In a relationship or life jam? Send your questions to: AskMindaHoney@leoweekly.com or reach me on Facebook.com/AskMindaHoney.
I wanted to ask your advice about navigating a situation in which my close friendship unexpectedly turned romantic/sexual. He is one of my best friends and someone in my close inner circle of confidants. We care about each very much and have over the course of our friendship shared deeply intimate aspects of our interior lives. Once the friendship turns romantic, I worry about not just losing a close friend but also entering into an intimate relationship with someone who already has deep insights into who I am. In essence, we will have jumped several steps in a “normal” emotionally deepening relationship where you usually divulge intimate details of yourself as time goes by and intimacy increases. We are starting from an already established emotional intimacy, which is daunting. How do I balance a new romance from a point of deep familiarity and become not just a trusted friend but also a woman, in every aspect of the word, sexually, romantically?
— More Than Friends
Hey there, More Than Friends!
This isn’t anywhere in your letter, so can we just pause for a sec? I want us to celebrate that you and your friend have found love in an unexpected place. That the two of you got all up in each other’s emotional shit and that that was a turn on. That’s some thrilling shit happening in your lives right now.
These concerns you have, are they really your concerns or have you just been brainwashed from decades of weak TV show plots about friends hemming and hawing over falling in love because they don’t want to “risk losing their friendship.” But how do two people stay friends and stifle the romantic and sexual feelings happening? That works only if one of you is feeling it, and the other one isn’t, and you’re on some unrequited love shit — but that’s a different question. But if you’re both feeling it, it’s damn near unavoidable to act on it, which is what generally happens once these shows hit season four, and they’ve got enough episodes for syndication. But your life isn’t a TV show. You don’t have to imbue this relationship with fears and anxieties. You can simply see this as what happens next. You didn’t let fear keep you from opening up to each other when that felt right, and what happened? You reaped the rewards of an emotionally deep friendship. So, why would you let fear stand in your way of what’s about to happen next and the joy that awaits you?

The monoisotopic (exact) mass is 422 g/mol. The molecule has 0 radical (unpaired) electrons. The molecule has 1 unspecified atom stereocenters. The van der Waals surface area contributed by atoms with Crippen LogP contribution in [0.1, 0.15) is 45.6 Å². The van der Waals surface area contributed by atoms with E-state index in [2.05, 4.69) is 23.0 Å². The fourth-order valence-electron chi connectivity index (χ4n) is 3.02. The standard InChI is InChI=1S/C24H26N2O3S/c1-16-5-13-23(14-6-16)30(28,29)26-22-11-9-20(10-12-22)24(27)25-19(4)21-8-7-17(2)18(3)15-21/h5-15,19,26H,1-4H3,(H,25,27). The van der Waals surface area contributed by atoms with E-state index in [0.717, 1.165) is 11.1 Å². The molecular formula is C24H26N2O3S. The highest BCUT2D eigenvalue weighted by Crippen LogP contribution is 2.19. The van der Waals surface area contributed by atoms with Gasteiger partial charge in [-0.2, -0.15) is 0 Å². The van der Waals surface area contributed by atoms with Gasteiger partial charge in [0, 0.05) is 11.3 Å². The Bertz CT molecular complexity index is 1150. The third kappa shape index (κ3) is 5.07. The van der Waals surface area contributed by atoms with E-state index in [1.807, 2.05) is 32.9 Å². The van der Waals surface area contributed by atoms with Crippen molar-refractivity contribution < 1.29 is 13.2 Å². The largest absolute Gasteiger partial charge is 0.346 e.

My mentee Austen is poly (I know, I know I gripe about the poly community a lot, but #someofmybestfriendsarepoly) and in a platonic-romantic relationship. They and their partner just went to a wedding, and these two are glowing in all their photos together. Glowing like two people happy and secure in their bond, even though their relationship doesn’t fall into what our society tells us is “normal.” But the glow doesn’t lie. So, don’t worry about what is or isn’t normal. Instead, talk to your bestie. Be honest about what you want your relationship to be like (even talk about what you want to happen if the romance fizzles). As Austen says, “If people realized that they have the autonomy to customize their relationships to their liking, they would not only be happier, but they wouldn’t exploit the integrity of the relationship for some made up relationship trajectory. Most of us didn’t have exposure to healthy relationships anyways, so where are we getting these bullshit expectations?”
When you and your friend talk about what you both want and need out of this next chapter of your relationship, you can share your fantasies of the type of woman you want to be within this partnership. And you might even be surprised to learn your friend already sees you that way. Before we act on, or even articulate, our romantic desires to someone else, we’ve generally been dealing with making them known to ourselves and understanding what that means. You’ve both likely been sitting on these feelings for a while and are incredibly close, so your visions for the future might be more aligned than you’ve realized.
I know the stakes feel higher for this relationship because you rely on this person for emotional support, but all good relationships mean risking losing someone you care deeply about if things don’t work out — there are no safety nets in love. All you can do is love deeply and honestly and hope the friendship always works out in the end, no matter what that may look like.